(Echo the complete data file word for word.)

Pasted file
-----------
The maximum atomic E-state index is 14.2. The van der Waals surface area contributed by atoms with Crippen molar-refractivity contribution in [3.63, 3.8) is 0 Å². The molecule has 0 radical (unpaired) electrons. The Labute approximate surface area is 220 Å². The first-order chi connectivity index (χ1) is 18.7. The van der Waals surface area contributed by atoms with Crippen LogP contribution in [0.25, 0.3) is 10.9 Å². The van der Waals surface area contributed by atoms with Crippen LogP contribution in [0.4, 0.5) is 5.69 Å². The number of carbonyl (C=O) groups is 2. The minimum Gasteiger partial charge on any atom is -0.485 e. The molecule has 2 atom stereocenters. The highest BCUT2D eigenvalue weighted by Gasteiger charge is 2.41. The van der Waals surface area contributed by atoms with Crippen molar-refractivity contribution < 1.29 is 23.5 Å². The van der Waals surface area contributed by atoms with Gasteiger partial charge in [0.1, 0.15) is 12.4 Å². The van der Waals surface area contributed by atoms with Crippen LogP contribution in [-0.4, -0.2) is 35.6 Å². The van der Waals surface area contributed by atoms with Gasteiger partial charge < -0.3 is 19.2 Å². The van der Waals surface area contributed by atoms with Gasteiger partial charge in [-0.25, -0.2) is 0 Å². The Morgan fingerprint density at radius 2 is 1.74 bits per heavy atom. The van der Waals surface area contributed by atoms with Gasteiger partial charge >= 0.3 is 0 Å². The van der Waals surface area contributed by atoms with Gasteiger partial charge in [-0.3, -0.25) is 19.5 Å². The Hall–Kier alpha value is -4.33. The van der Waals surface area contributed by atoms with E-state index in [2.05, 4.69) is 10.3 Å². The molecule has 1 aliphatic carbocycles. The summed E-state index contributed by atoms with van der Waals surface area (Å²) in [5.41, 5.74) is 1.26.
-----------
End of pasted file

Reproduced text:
The maximum atomic E-state index is 14.2. The van der Waals surface area contributed by atoms with Crippen molar-refractivity contribution in [3.63, 3.8) is 0 Å². The molecule has 0 radical (unpaired) electrons. The Labute approximate surface area is 220 Å². The first-order chi connectivity index (χ1) is 18.7. The van der Waals surface area contributed by atoms with Crippen LogP contribution in [0.25, 0.3) is 10.9 Å². The van der Waals surface area contributed by atoms with Crippen LogP contribution in [0.4, 0.5) is 5.69 Å². The number of carbonyl (C=O) groups is 2. The minimum Gasteiger partial charge on any atom is -0.485 e. The molecule has 2 atom stereocenters. The highest BCUT2D eigenvalue weighted by Gasteiger charge is 2.41. The van der Waals surface area contributed by atoms with Crippen molar-refractivity contribution < 1.29 is 23.5 Å². The van der Waals surface area contributed by atoms with Gasteiger partial charge in [0.1, 0.15) is 12.4 Å². The van der Waals surface area contributed by atoms with Crippen LogP contribution in [-0.4, -0.2) is 35.6 Å². The van der Waals surface area contributed by atoms with Gasteiger partial charge < -0.3 is 19.2 Å². The van der Waals surface area contributed by atoms with Gasteiger partial charge in [-0.25, -0.2) is 0 Å². The Morgan fingerprint density at radius 2 is 1.74 bits per heavy atom. The van der Waals surface area contributed by atoms with Gasteiger partial charge >= 0.3 is 0 Å². The van der Waals surface area contributed by atoms with Gasteiger partial charge in [-0.3, -0.25) is 19.5 Å². The Hall–Kier alpha value is -4.33. The van der Waals surface area contributed by atoms with E-state index in [2.05, 4.69) is 10.3 Å². The molecule has 1 aliphatic carbocycles. The summed E-state index contributed by atoms with van der Waals surface area (Å²) in [5.41, 5.74) is 1.26.